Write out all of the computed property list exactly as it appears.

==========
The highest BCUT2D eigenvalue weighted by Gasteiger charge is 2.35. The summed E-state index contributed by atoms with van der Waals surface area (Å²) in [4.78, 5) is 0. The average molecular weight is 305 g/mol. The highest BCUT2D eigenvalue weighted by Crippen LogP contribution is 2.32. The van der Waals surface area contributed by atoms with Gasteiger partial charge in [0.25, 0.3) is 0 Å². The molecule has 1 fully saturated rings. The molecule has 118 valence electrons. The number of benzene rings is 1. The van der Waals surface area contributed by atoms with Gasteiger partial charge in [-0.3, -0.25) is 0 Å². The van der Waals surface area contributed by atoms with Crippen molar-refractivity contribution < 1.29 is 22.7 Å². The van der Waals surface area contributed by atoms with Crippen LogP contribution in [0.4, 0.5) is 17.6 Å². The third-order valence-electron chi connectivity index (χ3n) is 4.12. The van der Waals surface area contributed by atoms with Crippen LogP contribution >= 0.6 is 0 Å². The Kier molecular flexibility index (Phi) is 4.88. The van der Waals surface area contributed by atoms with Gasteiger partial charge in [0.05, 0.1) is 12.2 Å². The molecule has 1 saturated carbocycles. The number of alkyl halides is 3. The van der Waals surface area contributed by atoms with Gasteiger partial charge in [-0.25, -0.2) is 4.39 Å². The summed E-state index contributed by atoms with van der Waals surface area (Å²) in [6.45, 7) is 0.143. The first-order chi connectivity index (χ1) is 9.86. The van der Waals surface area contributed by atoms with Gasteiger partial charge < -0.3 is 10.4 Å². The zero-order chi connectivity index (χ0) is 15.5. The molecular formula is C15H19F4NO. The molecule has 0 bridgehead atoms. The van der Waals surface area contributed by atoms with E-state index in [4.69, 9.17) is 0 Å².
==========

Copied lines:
The highest BCUT2D eigenvalue weighted by Gasteiger charge is 2.35. The summed E-state index contributed by atoms with van der Waals surface area (Å²) in [4.78, 5) is 0. The average molecular weight is 305 g/mol. The highest BCUT2D eigenvalue weighted by Crippen LogP contribution is 2.32. The van der Waals surface area contributed by atoms with Gasteiger partial charge in [0.25, 0.3) is 0 Å². The molecule has 1 fully saturated rings. The molecule has 118 valence electrons. The number of benzene rings is 1. The van der Waals surface area contributed by atoms with Gasteiger partial charge in [-0.3, -0.25) is 0 Å². The van der Waals surface area contributed by atoms with Crippen molar-refractivity contribution < 1.29 is 22.7 Å². The van der Waals surface area contributed by atoms with Crippen LogP contribution in [0.4, 0.5) is 17.6 Å². The third-order valence-electron chi connectivity index (χ3n) is 4.12. The van der Waals surface area contributed by atoms with Crippen LogP contribution >= 0.6 is 0 Å². The Kier molecular flexibility index (Phi) is 4.88. The van der Waals surface area contributed by atoms with Gasteiger partial charge in [0.05, 0.1) is 12.2 Å². The molecule has 1 saturated carbocycles. The number of alkyl halides is 3. The van der Waals surface area contributed by atoms with Gasteiger partial charge in [-0.25, -0.2) is 4.39 Å². The summed E-state index contributed by atoms with van der Waals surface area (Å²) in [6.45, 7) is 0.143. The first-order chi connectivity index (χ1) is 9.86. The van der Waals surface area contributed by atoms with Gasteiger partial charge < -0.3 is 10.4 Å². The zero-order chi connectivity index (χ0) is 15.5. The molecular formula is C15H19F4NO. The molecule has 0 bridgehead atoms. The van der Waals surface area contributed by atoms with E-state index in [4.69, 9.17) is 0 Å².